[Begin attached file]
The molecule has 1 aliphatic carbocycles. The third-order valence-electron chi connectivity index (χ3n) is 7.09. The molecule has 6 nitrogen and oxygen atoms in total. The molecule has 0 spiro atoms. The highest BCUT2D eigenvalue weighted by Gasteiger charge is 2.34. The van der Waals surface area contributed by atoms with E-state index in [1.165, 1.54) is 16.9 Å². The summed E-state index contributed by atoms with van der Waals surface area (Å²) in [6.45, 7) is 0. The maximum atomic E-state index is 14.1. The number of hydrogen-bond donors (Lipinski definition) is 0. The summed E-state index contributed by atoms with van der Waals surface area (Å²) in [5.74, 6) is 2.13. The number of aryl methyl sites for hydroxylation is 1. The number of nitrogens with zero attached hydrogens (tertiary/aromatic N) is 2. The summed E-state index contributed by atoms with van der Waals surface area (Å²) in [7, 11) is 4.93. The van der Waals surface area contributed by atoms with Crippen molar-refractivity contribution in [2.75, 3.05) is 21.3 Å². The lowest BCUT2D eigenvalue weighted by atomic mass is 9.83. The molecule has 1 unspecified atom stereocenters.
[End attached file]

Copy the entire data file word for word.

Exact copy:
The molecule has 1 aliphatic carbocycles. The third-order valence-electron chi connectivity index (χ3n) is 7.09. The molecule has 6 nitrogen and oxygen atoms in total. The molecule has 0 spiro atoms. The highest BCUT2D eigenvalue weighted by Gasteiger charge is 2.34. The van der Waals surface area contributed by atoms with E-state index in [1.165, 1.54) is 16.9 Å². The summed E-state index contributed by atoms with van der Waals surface area (Å²) in [6.45, 7) is 0. The maximum atomic E-state index is 14.1. The number of hydrogen-bond donors (Lipinski definition) is 0. The summed E-state index contributed by atoms with van der Waals surface area (Å²) in [5.74, 6) is 2.13. The number of aryl methyl sites for hydroxylation is 1. The number of nitrogens with zero attached hydrogens (tertiary/aromatic N) is 2. The summed E-state index contributed by atoms with van der Waals surface area (Å²) in [7, 11) is 4.93. The van der Waals surface area contributed by atoms with Crippen molar-refractivity contribution in [2.75, 3.05) is 21.3 Å². The lowest BCUT2D eigenvalue weighted by atomic mass is 9.83. The molecule has 1 unspecified atom stereocenters.